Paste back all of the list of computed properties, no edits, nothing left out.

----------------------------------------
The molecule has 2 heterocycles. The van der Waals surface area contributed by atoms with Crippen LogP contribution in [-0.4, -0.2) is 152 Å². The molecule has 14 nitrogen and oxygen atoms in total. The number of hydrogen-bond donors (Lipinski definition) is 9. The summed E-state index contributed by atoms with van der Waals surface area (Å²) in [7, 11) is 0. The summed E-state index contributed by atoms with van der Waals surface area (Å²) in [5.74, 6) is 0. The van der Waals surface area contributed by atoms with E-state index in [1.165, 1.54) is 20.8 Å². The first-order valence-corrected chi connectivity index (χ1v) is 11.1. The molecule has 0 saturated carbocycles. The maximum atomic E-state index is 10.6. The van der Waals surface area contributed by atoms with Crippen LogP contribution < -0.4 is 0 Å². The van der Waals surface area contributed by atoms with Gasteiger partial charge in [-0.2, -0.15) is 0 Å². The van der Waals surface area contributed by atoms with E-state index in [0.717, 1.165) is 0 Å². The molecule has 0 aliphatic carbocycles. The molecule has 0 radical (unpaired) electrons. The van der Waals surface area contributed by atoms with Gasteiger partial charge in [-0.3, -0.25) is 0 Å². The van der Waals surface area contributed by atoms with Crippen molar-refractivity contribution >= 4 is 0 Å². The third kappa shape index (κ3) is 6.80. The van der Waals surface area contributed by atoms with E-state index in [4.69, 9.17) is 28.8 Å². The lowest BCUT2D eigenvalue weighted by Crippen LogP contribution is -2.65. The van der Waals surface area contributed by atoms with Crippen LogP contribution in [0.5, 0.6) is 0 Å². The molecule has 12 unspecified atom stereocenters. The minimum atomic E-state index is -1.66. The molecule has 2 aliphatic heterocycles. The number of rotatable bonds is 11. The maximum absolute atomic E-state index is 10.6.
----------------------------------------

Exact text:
The molecule has 2 heterocycles. The van der Waals surface area contributed by atoms with Crippen LogP contribution in [-0.4, -0.2) is 152 Å². The molecule has 14 nitrogen and oxygen atoms in total. The number of hydrogen-bond donors (Lipinski definition) is 9. The summed E-state index contributed by atoms with van der Waals surface area (Å²) in [7, 11) is 0. The summed E-state index contributed by atoms with van der Waals surface area (Å²) in [5.74, 6) is 0. The van der Waals surface area contributed by atoms with E-state index in [1.165, 1.54) is 20.8 Å². The first-order valence-corrected chi connectivity index (χ1v) is 11.1. The molecule has 0 saturated carbocycles. The maximum atomic E-state index is 10.6. The van der Waals surface area contributed by atoms with Crippen LogP contribution < -0.4 is 0 Å². The van der Waals surface area contributed by atoms with Gasteiger partial charge in [-0.2, -0.15) is 0 Å². The van der Waals surface area contributed by atoms with E-state index in [0.717, 1.165) is 0 Å². The molecule has 0 aliphatic carbocycles. The molecule has 0 radical (unpaired) electrons. The van der Waals surface area contributed by atoms with Gasteiger partial charge in [-0.3, -0.25) is 0 Å². The van der Waals surface area contributed by atoms with Crippen molar-refractivity contribution >= 4 is 0 Å². The third kappa shape index (κ3) is 6.80. The van der Waals surface area contributed by atoms with E-state index in [4.69, 9.17) is 28.8 Å². The lowest BCUT2D eigenvalue weighted by Crippen LogP contribution is -2.65. The van der Waals surface area contributed by atoms with Crippen LogP contribution in [0.5, 0.6) is 0 Å². The molecule has 12 unspecified atom stereocenters. The minimum atomic E-state index is -1.66. The molecule has 2 aliphatic heterocycles. The number of rotatable bonds is 11. The maximum absolute atomic E-state index is 10.6.